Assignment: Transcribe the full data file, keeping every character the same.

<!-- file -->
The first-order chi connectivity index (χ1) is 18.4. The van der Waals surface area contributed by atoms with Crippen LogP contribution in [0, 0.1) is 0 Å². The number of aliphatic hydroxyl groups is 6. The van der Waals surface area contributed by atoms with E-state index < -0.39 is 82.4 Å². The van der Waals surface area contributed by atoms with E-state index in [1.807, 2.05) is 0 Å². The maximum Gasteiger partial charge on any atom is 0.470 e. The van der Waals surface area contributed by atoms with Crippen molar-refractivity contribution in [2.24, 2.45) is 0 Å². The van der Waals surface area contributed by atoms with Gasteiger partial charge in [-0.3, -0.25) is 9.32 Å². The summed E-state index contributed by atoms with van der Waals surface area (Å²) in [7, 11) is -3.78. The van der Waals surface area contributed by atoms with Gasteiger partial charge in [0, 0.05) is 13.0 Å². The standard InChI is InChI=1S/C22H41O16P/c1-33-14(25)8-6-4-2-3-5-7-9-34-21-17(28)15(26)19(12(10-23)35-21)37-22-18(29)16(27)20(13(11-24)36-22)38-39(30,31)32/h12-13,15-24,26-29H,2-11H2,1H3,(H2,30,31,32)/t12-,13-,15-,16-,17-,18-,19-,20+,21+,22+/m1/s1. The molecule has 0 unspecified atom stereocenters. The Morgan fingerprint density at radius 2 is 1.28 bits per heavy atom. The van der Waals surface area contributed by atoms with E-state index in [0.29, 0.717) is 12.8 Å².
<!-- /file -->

The first-order chi connectivity index (χ1) is 18.4. The van der Waals surface area contributed by atoms with Crippen LogP contribution in [0, 0.1) is 0 Å². The number of aliphatic hydroxyl groups is 6. The van der Waals surface area contributed by atoms with E-state index < -0.39 is 82.4 Å². The van der Waals surface area contributed by atoms with E-state index in [1.807, 2.05) is 0 Å². The maximum Gasteiger partial charge on any atom is 0.470 e. The van der Waals surface area contributed by atoms with Crippen molar-refractivity contribution in [2.24, 2.45) is 0 Å². The van der Waals surface area contributed by atoms with Gasteiger partial charge in [-0.3, -0.25) is 9.32 Å². The summed E-state index contributed by atoms with van der Waals surface area (Å²) in [7, 11) is -3.78. The van der Waals surface area contributed by atoms with Gasteiger partial charge in [0, 0.05) is 13.0 Å². The standard InChI is InChI=1S/C22H41O16P/c1-33-14(25)8-6-4-2-3-5-7-9-34-21-17(28)15(26)19(12(10-23)35-21)37-22-18(29)16(27)20(13(11-24)36-22)38-39(30,31)32/h12-13,15-24,26-29H,2-11H2,1H3,(H2,30,31,32)/t12-,13-,15-,16-,17-,18-,19-,20+,21+,22+/m1/s1. The molecule has 0 unspecified atom stereocenters. The Morgan fingerprint density at radius 2 is 1.28 bits per heavy atom. The van der Waals surface area contributed by atoms with E-state index in [0.29, 0.717) is 12.8 Å².